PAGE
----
On the negative side, I spend most afternoons editing the video lectures, snipping out my flubs, inserting my slides, and generally watching myself and all my tics and habits. I’m trying to embrace this opportunity to observe my patterns and start to change the ones I’d like to.

If you teach yoga and have either made a recent pivot to video or have recorded content in the past, don’t just send it out to the world without a critical eye! Take the time to watch it yourself, and maybe even to follow along. This is easier than it was in pre–shutdown days, when getting a recording of yourself teaching seemed like a bigger hurdle.

Here are some steps that might help you refine your teaching and emerge more articulate, professional, and helpful to your students.

  1. Watch some or all of it to get your gut reaction out of the way. You’ll never be any younger in the future than you are in the video—someday you’ll look back at this more kindly. Yes, you sound like that. Yes, that might be a lot like your mother or father. If you need to cringe, get it over with.
  2. Now rewind, and watch with a friendly eye. What is already going really well? If the teacher you see on video were your best friend, what would you say to her—and how—about ways she could do even better? Often, this means looking for what you could leave out: too many hand gestures, filler words, constant chatter.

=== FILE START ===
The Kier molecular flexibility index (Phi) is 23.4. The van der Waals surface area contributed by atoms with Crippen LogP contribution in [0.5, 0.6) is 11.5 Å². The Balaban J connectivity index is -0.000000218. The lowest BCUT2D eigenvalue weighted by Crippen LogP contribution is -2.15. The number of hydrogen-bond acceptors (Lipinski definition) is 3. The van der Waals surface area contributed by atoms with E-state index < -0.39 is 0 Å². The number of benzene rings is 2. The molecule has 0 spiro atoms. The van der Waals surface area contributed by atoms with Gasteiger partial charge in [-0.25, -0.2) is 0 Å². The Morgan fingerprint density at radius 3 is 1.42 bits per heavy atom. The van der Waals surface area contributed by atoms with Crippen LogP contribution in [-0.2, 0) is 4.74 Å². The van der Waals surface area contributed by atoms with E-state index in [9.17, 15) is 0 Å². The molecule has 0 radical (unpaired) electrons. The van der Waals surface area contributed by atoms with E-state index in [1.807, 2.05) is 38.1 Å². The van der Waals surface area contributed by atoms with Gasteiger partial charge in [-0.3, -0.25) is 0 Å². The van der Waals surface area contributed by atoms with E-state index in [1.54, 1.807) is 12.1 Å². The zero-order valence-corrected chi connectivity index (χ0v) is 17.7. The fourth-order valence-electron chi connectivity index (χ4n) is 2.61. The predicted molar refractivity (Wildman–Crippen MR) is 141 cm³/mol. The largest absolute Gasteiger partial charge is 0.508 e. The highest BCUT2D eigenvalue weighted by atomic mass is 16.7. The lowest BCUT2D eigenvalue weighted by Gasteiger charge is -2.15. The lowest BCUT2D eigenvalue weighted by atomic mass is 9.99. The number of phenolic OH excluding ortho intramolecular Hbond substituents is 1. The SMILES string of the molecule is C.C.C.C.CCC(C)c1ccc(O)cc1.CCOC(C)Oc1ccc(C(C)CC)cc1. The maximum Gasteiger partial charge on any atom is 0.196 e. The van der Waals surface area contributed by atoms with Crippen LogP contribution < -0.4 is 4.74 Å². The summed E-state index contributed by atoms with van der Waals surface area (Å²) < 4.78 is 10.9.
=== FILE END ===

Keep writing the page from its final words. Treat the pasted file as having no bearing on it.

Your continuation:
3. Try following along with some or all of the recording to get a student’s sense of timing. You might be surprised at how your pacing feels when you aren’t leading but instead taking the class. Use the video’s scrub function to get an objective sense of your timing for asymmetrical poses. The timer won’t lie about whether you’re holding the second side long enough.

Here’s one of the first videos I made. From watching it, I learned to frame my shot a little differently, to plant my hands on the table, and to talk a little more slowly. I hope you learn lots from watching yourself!


If you’ve been considering taking this course, please do! As of today, I am 3/5 done with the updates, so anyone who starts now will have several extra hours’ worth of new content to enjoy. And of course, any previous course participants can access it as well. It all lives at, alongside several other courses designed to help yoga teachers help students better.

The Last Yoga Class I Taught

Two weeks ago yesterday, I taught my last yoga class. My business partner and I had just resolved to suspend all studio operations at the end of the day. I was subbing yin yoga for a colleague who began social distancing before the rest of us caught on. I stood at the door to hold it open as the students trickled in. Among them were five members of the St. John’s University men’s basketball team, who were in the middle of a Big East tournament game when it was cancelled at halftime. They came home with a local teammate to settle in away from New York.

In yin yoga, we focus on letting go. We take a shape that we can hold for a long time, let go of tension and squirminess, and stay for a while. As the class held the shapes, I was mostly quiet but said something like, “Yin yoga teaches us to be with things as they are.” A student lifted her head and gave me the thumbs up.

Settle in to the shape. Soften. Breathe. When you grow restless, when you start to wonder when it will ever end, take another breath. And another. And another.

I have some follow-along videos if yin yoga appeals to you:

There are dozens of other classes with me at Yoga Vibes, too. The code sagevibes will save you $50 on an annual subscription.

I also filmed this tip on yin yoga for you to do if you find yourself sleepless. I hope it helps.